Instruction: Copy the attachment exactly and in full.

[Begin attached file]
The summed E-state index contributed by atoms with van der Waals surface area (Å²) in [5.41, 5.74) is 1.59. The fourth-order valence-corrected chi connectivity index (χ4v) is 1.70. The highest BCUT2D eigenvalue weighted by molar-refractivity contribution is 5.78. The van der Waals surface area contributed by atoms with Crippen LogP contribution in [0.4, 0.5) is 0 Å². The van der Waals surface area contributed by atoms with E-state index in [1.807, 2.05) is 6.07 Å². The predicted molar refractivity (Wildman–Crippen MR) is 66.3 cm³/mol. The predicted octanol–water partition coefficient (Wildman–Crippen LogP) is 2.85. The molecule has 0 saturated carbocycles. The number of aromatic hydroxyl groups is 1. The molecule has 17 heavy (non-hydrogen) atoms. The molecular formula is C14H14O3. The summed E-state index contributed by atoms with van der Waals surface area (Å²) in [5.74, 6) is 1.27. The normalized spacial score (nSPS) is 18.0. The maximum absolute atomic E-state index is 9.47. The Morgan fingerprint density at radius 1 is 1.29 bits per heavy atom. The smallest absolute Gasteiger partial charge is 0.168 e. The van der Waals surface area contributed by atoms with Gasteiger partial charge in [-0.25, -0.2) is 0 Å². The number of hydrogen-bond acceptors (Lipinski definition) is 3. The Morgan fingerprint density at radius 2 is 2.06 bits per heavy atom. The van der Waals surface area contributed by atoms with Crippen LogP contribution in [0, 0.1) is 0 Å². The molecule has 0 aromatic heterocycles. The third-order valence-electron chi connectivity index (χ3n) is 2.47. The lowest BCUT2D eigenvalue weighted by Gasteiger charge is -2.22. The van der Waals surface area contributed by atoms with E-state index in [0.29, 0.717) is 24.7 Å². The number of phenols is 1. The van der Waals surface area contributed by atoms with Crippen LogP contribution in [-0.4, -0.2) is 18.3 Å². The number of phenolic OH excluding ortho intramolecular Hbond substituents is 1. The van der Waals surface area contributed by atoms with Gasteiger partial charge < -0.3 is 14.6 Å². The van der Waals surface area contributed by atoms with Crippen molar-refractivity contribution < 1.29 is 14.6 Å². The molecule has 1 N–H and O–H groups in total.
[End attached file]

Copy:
The summed E-state index contributed by atoms with van der Waals surface area (Å²) in [5.41, 5.74) is 1.59. The fourth-order valence-corrected chi connectivity index (χ4v) is 1.70. The highest BCUT2D eigenvalue weighted by molar-refractivity contribution is 5.78. The van der Waals surface area contributed by atoms with Crippen LogP contribution in [0.4, 0.5) is 0 Å². The van der Waals surface area contributed by atoms with E-state index in [1.807, 2.05) is 6.07 Å². The predicted molar refractivity (Wildman–Crippen MR) is 66.3 cm³/mol. The predicted octanol–water partition coefficient (Wildman–Crippen LogP) is 2.85. The molecule has 0 saturated carbocycles. The number of aromatic hydroxyl groups is 1. The molecule has 17 heavy (non-hydrogen) atoms. The molecular formula is C14H14O3. The summed E-state index contributed by atoms with van der Waals surface area (Å²) in [5.74, 6) is 1.27. The normalized spacial score (nSPS) is 18.0. The maximum absolute atomic E-state index is 9.47. The Morgan fingerprint density at radius 1 is 1.29 bits per heavy atom. The smallest absolute Gasteiger partial charge is 0.168 e. The van der Waals surface area contributed by atoms with Gasteiger partial charge in [-0.25, -0.2) is 0 Å². The number of hydrogen-bond acceptors (Lipinski definition) is 3. The Morgan fingerprint density at radius 2 is 2.06 bits per heavy atom. The van der Waals surface area contributed by atoms with Crippen LogP contribution in [0, 0.1) is 0 Å². The molecule has 0 aromatic heterocycles. The third-order valence-electron chi connectivity index (χ3n) is 2.47. The lowest BCUT2D eigenvalue weighted by Gasteiger charge is -2.22. The van der Waals surface area contributed by atoms with E-state index in [0.29, 0.717) is 24.7 Å². The number of phenols is 1. The van der Waals surface area contributed by atoms with Crippen LogP contribution in [-0.4, -0.2) is 18.3 Å². The number of phenolic OH excluding ortho intramolecular Hbond substituents is 1. The van der Waals surface area contributed by atoms with Gasteiger partial charge < -0.3 is 14.6 Å². The van der Waals surface area contributed by atoms with Crippen molar-refractivity contribution < 1.29 is 14.6 Å². The molecule has 1 N–H and O–H groups in total.